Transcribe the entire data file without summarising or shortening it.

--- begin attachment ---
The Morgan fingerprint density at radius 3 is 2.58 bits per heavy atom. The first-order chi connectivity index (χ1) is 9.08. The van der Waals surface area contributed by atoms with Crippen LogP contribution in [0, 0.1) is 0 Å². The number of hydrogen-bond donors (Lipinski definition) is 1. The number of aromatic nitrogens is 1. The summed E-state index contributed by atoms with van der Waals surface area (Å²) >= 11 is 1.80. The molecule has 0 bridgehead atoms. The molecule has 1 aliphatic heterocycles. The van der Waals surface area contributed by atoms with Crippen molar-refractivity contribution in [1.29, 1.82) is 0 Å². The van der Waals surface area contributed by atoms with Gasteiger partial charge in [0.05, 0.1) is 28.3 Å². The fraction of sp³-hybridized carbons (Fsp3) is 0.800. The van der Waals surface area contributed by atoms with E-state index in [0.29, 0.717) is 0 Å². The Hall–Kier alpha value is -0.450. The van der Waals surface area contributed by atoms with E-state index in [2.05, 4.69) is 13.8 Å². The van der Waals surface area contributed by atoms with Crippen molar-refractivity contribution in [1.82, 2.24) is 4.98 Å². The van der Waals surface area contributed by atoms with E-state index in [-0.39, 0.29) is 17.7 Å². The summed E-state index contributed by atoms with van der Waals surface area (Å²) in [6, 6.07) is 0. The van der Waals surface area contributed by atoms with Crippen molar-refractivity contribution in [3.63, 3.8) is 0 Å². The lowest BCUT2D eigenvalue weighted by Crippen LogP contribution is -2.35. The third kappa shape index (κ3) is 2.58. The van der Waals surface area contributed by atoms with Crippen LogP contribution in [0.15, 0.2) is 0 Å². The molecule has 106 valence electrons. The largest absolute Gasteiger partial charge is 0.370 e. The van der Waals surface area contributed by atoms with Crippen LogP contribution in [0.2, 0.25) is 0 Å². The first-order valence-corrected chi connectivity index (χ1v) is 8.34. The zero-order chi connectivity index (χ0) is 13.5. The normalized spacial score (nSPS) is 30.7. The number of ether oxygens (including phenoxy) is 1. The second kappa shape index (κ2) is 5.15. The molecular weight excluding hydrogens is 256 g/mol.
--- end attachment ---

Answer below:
The Morgan fingerprint density at radius 3 is 2.58 bits per heavy atom. The first-order chi connectivity index (χ1) is 9.08. The van der Waals surface area contributed by atoms with Crippen LogP contribution in [0, 0.1) is 0 Å². The number of hydrogen-bond donors (Lipinski definition) is 1. The number of aromatic nitrogens is 1. The summed E-state index contributed by atoms with van der Waals surface area (Å²) >= 11 is 1.80. The molecule has 0 bridgehead atoms. The molecule has 1 aliphatic heterocycles. The van der Waals surface area contributed by atoms with Crippen molar-refractivity contribution in [1.29, 1.82) is 0 Å². The van der Waals surface area contributed by atoms with Gasteiger partial charge in [0.05, 0.1) is 28.3 Å². The fraction of sp³-hybridized carbons (Fsp3) is 0.800. The van der Waals surface area contributed by atoms with E-state index in [0.29, 0.717) is 0 Å². The Hall–Kier alpha value is -0.450. The van der Waals surface area contributed by atoms with E-state index in [2.05, 4.69) is 13.8 Å². The van der Waals surface area contributed by atoms with Crippen molar-refractivity contribution in [1.82, 2.24) is 4.98 Å². The van der Waals surface area contributed by atoms with E-state index in [-0.39, 0.29) is 17.7 Å². The summed E-state index contributed by atoms with van der Waals surface area (Å²) in [6, 6.07) is 0. The van der Waals surface area contributed by atoms with Crippen molar-refractivity contribution in [3.63, 3.8) is 0 Å². The lowest BCUT2D eigenvalue weighted by Crippen LogP contribution is -2.35. The third kappa shape index (κ3) is 2.58. The van der Waals surface area contributed by atoms with Crippen LogP contribution in [0.15, 0.2) is 0 Å². The molecule has 106 valence electrons. The largest absolute Gasteiger partial charge is 0.370 e. The van der Waals surface area contributed by atoms with Crippen LogP contribution in [0.2, 0.25) is 0 Å². The first-order valence-corrected chi connectivity index (χ1v) is 8.34. The zero-order chi connectivity index (χ0) is 13.5. The normalized spacial score (nSPS) is 30.7. The number of ether oxygens (including phenoxy) is 1. The second kappa shape index (κ2) is 5.15. The molecular weight excluding hydrogens is 256 g/mol.